Александр Романович Беляев|
16 March 1884
Smolensk, Russian Empire
6 January 1942 (aged 57)|
|Genre||Science fiction, adventure novel|
|Notable works||The Air Seller, Professor Dowell's Head, Amphibian Man, Ariel|
Alexander Romanovich Belyaev (Russian: Алекса́ндр Рома́нович Беля́ев, [ɐlʲɪkˈsandr rɐˈmanəvʲɪtɕ bʲɪˈlʲæɪf]; 16 March 1884 – 6 January 1942) was a Soviet Russian writer of science fiction. His works from the 1920s and 1930s made him a highly regarded figure in Russian science fiction, often referred to as "Russia's Jules Verne". Belyaev's best known books include Professor Dowell's Head, Amphibian Man, Ariel, and The Air Seller.
Alexander Belyaev was born in Smolensk in the family of an Orthodox priest. His father, after losing two other children (Alexander's sister Nina died at childhood from sarcoma and his brother Vasiliy, a veterinary student, drowned during a boat trip), wanted him to continue the family tradition and enrolled Alexander into Smolensk seminary. Belyaev, on the other hand, didn't feel particularly religious and even became an atheist in seminary. After graduating he didn't take his vows and enrolled into a law school. While he studied law his father died and he had to support his mother and other family by giving lessons and writing for theater.
After graduating from the school in 1906 Belyaev became a practicing lawyer and made himself a good reputation. In that period his finances markedly improved, and he traveled around the world extensively as a vacation after each successful case. During that time he continued to write, albeit on small scale. Literature, however, proved increasingly appealing to him, and in 1914 he left law to concentrate on his literary pursuits. However at the same time, at the age of 30, Alexander became ill with tuberculosis.
Treatment was unsuccessful; the infection spread to his spine and resulted in paralysis of the legs. Belyaev suffered constant pain and was paralysed for six years. His wife left him, not wanting to care for the paralyzed. In search for the right treatment he moved to Yalta together with his mother and old nanny. During his convalescence, he read the work of Jules Verne, H. G. Wells, and Konstantin Tsiolkovsky, and began to write poetry in his hospital bed.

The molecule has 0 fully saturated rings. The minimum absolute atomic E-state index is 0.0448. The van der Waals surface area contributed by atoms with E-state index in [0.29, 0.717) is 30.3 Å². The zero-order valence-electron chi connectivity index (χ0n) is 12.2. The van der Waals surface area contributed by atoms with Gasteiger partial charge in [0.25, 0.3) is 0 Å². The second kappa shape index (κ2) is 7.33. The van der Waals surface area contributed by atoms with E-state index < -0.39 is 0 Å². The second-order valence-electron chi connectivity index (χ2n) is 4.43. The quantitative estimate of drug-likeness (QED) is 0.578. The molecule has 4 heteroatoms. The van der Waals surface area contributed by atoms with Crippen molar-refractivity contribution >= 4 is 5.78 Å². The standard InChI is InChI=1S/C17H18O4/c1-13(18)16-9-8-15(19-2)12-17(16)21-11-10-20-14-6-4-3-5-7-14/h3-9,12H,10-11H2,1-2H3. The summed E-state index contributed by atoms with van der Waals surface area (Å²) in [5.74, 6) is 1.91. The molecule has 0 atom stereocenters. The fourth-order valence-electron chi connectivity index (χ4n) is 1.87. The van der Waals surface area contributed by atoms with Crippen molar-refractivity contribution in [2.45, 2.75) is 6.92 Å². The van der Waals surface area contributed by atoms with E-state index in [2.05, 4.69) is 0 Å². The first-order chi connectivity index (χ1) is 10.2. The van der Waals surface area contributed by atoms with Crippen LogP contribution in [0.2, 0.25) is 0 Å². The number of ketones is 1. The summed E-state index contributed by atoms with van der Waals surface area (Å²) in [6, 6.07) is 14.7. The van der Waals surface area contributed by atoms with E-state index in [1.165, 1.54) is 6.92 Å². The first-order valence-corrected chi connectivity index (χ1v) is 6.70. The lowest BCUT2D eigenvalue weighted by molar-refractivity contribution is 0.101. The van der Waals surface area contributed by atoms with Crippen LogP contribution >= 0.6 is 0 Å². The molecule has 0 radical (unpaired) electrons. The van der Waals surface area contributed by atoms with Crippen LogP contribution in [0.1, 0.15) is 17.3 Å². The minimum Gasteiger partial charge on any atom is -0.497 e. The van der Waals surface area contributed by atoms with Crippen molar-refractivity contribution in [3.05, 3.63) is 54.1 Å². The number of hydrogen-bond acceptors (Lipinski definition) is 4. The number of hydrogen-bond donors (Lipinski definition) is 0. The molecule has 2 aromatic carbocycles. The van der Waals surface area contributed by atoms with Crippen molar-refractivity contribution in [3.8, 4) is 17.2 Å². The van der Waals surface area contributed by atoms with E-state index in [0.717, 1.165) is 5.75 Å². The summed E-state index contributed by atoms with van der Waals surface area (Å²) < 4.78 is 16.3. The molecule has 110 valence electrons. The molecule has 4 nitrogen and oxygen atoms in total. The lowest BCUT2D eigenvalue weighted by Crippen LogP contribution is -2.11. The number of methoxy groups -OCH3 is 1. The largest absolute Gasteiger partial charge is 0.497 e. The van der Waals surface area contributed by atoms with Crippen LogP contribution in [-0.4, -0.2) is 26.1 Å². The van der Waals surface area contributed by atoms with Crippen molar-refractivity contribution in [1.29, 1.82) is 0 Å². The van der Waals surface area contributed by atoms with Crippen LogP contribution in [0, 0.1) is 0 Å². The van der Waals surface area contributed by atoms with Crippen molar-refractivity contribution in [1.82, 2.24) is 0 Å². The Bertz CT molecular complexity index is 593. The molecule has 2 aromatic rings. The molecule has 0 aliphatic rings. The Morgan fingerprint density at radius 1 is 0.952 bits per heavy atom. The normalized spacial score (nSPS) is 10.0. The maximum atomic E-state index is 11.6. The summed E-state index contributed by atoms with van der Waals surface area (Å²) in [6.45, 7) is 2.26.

By 1922 he had overcome the disease and tried to find occupation in Yalta. He served a brief stint as a police inspector, tried other odd jobs such as a librarian, but life remained difficult, and in 1923 he moved to Moscow where he started to practice law again, as a consultant for various Soviet organizations. At the same time Belyaev began his serious literary activity as writer of science fiction novels. In 1925 his first novel, Professor Dowell's Head (Голова Профессора Доуэля) was published. From 1931 he lived in Leningrad with his wife and oldest daughter; his youngest daughter died of meningitis in 1930, aged six. In Leningrad he met H. G. Wells, who visited the USSR in 1934.
In the last years of his life Belyaev lived in the Leningrad suburb of Pushkin (formerly Tsarskoye Selo). At the beginning of the German invasion of the Soviet Union during the Second World War he refused to evacuate because he was recovering after an operation that he had undergone a few months earlier.
Belyaev died of starvation in the Soviet town of Pushkin in 1942 while it was occupied by the Nazis. A German officer and four soldiers carried his body from his home and conducted a burial. The general spoke a short eulogy, saying that when he was a boy, he had loved reading the writer's books translated into German; as a gesture of respect, they gave him an Orthodox burial, in the ground. The exact location of his grave is unknown. A memorial stone at the Kazanskoe cemetery in the town of Pushkin is placed on the mass grave where his body is assumed to be buried.